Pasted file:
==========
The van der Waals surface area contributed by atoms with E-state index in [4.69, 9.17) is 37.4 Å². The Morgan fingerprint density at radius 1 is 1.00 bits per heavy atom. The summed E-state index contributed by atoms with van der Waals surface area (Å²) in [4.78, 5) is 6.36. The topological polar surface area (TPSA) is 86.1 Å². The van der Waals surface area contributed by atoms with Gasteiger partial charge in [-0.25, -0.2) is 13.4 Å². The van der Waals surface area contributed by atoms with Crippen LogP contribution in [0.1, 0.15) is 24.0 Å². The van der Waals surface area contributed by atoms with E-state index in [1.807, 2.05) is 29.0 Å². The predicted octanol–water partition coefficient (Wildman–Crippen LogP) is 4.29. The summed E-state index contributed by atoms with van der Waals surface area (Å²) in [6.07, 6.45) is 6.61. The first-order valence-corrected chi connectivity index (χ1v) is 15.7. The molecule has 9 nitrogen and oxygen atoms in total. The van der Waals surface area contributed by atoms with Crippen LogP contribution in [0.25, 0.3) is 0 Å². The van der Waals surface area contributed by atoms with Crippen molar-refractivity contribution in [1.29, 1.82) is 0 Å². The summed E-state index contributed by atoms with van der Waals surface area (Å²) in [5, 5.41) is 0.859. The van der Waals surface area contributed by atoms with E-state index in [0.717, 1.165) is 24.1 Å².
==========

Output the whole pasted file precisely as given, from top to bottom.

The van der Waals surface area contributed by atoms with E-state index in [4.69, 9.17) is 37.4 Å². The Morgan fingerprint density at radius 1 is 1.00 bits per heavy atom. The summed E-state index contributed by atoms with van der Waals surface area (Å²) in [4.78, 5) is 6.36. The topological polar surface area (TPSA) is 86.1 Å². The van der Waals surface area contributed by atoms with Gasteiger partial charge in [-0.25, -0.2) is 13.4 Å². The van der Waals surface area contributed by atoms with Crippen LogP contribution in [0.1, 0.15) is 24.0 Å². The van der Waals surface area contributed by atoms with E-state index in [1.807, 2.05) is 29.0 Å². The predicted octanol–water partition coefficient (Wildman–Crippen LogP) is 4.29. The summed E-state index contributed by atoms with van der Waals surface area (Å²) in [6.07, 6.45) is 6.61. The first-order valence-corrected chi connectivity index (χ1v) is 15.7. The molecule has 9 nitrogen and oxygen atoms in total. The van der Waals surface area contributed by atoms with Crippen LogP contribution in [0.25, 0.3) is 0 Å². The van der Waals surface area contributed by atoms with Crippen molar-refractivity contribution in [1.29, 1.82) is 0 Å². The summed E-state index contributed by atoms with van der Waals surface area (Å²) in [5, 5.41) is 0.859. The van der Waals surface area contributed by atoms with E-state index in [0.717, 1.165) is 24.1 Å².